Tag Archives: Appalachia

Party hard with John Sevier

We’re throwing a bash at Marble Springs State Historic Site in three weeks, and you’re all invited.  Here’s the deal.

Sept. 20-21 is our annual John Sevier Days Living History Weekend.  On Saturday from 10:00 to 5:00 and Sunday from 12:00 to 5:00 we’ll have reenacting, demonstrations, crafts, food, historic presentations, and tours of the buildings.  Admission is $5.00 for adults and $3.00 for kids aged seven to fifteen; kids six and under get in free.

Saturday night there’ll be a little something extra.  We’ll be having our second annual Sevier Soirée fundraiser on Sept. 20 from 6:30 to 8:30, with a BBQ dinner, open-hearth appetizers, live music, and a silent auction.  Tickets to the soirée are $50 per person.  Reserve your seat before Sept. 15 online, by mail (P.O. Box 20195 Knoxville, TN 37940) or via phone at (865) 573-5508.

It’ll be a blast.  Hope to see some of you there!

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Filed under Appalachian History, Museums and Historic Sites, Tennessee History

John Sevier almost slept here

The second oldest home in Knoxville is the James Park House, located downtown on Cumberland Ave.  Google Street View doesn’t really do it justice, but it’s better than the photo I tried to take with my phone while stopped at a red light a couple of days ago.

James Park House

I wanted to snap a picture of the Park House because it’s got an interesting connection to John Sevier.  “Nolichucky Jack” didn’t live here, but it wasn’t for lack of trying.

Sevier purchased this downtown lot and started building a home there in the 1790s, around the same time he was serving as Tennessee’s first governor.  Construction didn’t get very far.  Nothing but a brick foundation and part of a wall had been completed before a financial setback forced Sevier to abandon the project.  For a man so accustomed to winning, whether on the battlefield or in politics, it must have been an irksome disappointment.  He sold the lot to his son G.W. Sevier in 1801, and it passed out of the family’s hands six years later.

James Park, an Irish immigrant and Knoxville mayor, bought the lot and built the current structure on Sevier’s foundation in 1812.  The house stayed in the Park family for a century; after that, it served time as a Red Cross facility and a medical academy.  Gulf & Ohio Railways acquired it to use as a headquarters building a few years ago and undertook an extensive restoration.

Although Sevier never got to build the home he wanted on the lot, it’s just a stone’s throw from the courthouse lawn where his remains were reinterred in the 1880s.  One fellow who did get to spend some time in the Park House was Sevier’s mortal enemy Andrew Jackson, who stopped by for a visit in 1830.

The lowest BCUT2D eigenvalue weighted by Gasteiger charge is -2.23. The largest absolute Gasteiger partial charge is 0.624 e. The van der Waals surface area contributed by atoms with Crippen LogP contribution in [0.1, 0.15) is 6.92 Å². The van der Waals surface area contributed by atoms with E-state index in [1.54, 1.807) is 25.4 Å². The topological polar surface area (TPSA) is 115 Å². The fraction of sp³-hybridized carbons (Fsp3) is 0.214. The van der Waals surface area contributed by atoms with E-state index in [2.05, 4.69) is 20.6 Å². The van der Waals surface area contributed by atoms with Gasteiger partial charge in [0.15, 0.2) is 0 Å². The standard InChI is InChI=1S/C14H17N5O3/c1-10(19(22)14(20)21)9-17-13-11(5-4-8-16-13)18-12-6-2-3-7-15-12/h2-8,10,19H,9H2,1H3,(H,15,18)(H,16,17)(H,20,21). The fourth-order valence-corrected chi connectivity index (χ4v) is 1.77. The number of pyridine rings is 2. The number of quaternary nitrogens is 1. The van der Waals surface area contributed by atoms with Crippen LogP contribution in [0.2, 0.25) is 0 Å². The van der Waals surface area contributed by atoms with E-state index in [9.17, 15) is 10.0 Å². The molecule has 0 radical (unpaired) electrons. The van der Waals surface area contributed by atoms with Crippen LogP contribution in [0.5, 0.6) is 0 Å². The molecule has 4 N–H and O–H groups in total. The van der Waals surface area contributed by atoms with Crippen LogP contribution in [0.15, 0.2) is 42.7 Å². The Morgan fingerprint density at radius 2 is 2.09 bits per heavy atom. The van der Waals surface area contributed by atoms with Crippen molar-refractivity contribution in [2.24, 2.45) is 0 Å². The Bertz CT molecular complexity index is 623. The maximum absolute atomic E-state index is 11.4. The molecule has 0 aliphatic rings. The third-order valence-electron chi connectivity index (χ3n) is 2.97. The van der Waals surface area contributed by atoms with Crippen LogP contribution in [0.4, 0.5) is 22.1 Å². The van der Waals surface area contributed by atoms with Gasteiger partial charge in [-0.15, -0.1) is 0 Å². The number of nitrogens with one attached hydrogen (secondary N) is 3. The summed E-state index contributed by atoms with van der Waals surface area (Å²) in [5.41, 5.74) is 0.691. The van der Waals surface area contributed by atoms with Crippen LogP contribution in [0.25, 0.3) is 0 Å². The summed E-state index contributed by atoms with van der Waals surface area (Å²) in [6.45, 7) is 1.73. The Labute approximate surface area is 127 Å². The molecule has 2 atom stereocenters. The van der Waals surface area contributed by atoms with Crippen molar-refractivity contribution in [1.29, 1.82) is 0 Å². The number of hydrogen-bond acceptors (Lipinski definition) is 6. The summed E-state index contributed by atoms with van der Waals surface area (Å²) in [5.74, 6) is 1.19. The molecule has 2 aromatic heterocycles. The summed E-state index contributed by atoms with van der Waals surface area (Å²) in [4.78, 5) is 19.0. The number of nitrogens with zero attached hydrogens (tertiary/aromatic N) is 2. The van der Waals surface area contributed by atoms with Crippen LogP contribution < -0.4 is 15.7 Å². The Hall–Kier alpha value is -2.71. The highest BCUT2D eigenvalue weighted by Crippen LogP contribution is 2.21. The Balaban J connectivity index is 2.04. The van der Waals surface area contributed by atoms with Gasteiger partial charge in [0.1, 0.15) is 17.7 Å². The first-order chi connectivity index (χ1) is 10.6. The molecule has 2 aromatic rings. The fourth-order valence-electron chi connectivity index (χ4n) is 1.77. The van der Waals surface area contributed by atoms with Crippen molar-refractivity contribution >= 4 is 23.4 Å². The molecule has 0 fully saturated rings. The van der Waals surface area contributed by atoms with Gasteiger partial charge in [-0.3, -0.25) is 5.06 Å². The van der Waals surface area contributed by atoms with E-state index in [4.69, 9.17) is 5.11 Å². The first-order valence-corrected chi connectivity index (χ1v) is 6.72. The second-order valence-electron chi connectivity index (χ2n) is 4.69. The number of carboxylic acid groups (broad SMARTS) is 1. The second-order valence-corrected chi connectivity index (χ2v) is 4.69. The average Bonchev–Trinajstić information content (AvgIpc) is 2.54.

In a sense, the story of the house lot on Cumberland Ave. mirrors the larger story of Sevier’s place in Tennessee’s history.  In both cases, Sevier secured the land and laid the foundation, but it was left to others to build up the structure, which obscured and overshadowed the contributions of the man who made so much of it possible.  And in both cases it happened around the same time.  While James Park was building his house in 1812, Sevier’s great rival was on the brink of national fame and state preeminence, but Sevier himself was in the twilight of his long and very eventful life.

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Filed under Appalachian History, Historic Preservation, Tennessee History

‘Liberty Mountain’ playwright on the history behind the show

Robert Inman, who wrote the script for the new King’s Mountain play I mentioned a few days ago, has a guest post about the campaign over at Appalachian History.

The play has its premiere this October, and after that it’s going to be an annual summer production.  Inman has evidently done quite a bit of writing for both theater and TV.  I’m hoping I get a chance to see the show.

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Filed under American Revolution, Appalachian History

Remembering and forgetting John Sevier

If you’re in the Knoxville area, come out to Marble Springs State Historic Site this Saturday at 1:00 P.M.  Fellow history blogger Gordon Belt will talk about his new book John Sevier: Tennessee’s First Heroan examination of the ways we’ve remembered, misremembered, and failed to remember the man who probably did more than anyone else to create the Volunteer State.  

The cool thing about this book is that it offers an accessible introduction to Sevier’s life as well as a thoroughly researched examination of his place in tradition and memory. It traces the development of the Sevier legend across the three major phases of his life as a pioneer, a soldier, and a statesman, stopping along the way to address some of the more popular stories about him, such as the dramatic rescue of his future wife at Ft. Watauga, his involvement in the Franklin movement, and his public feud with Andrew Jackson.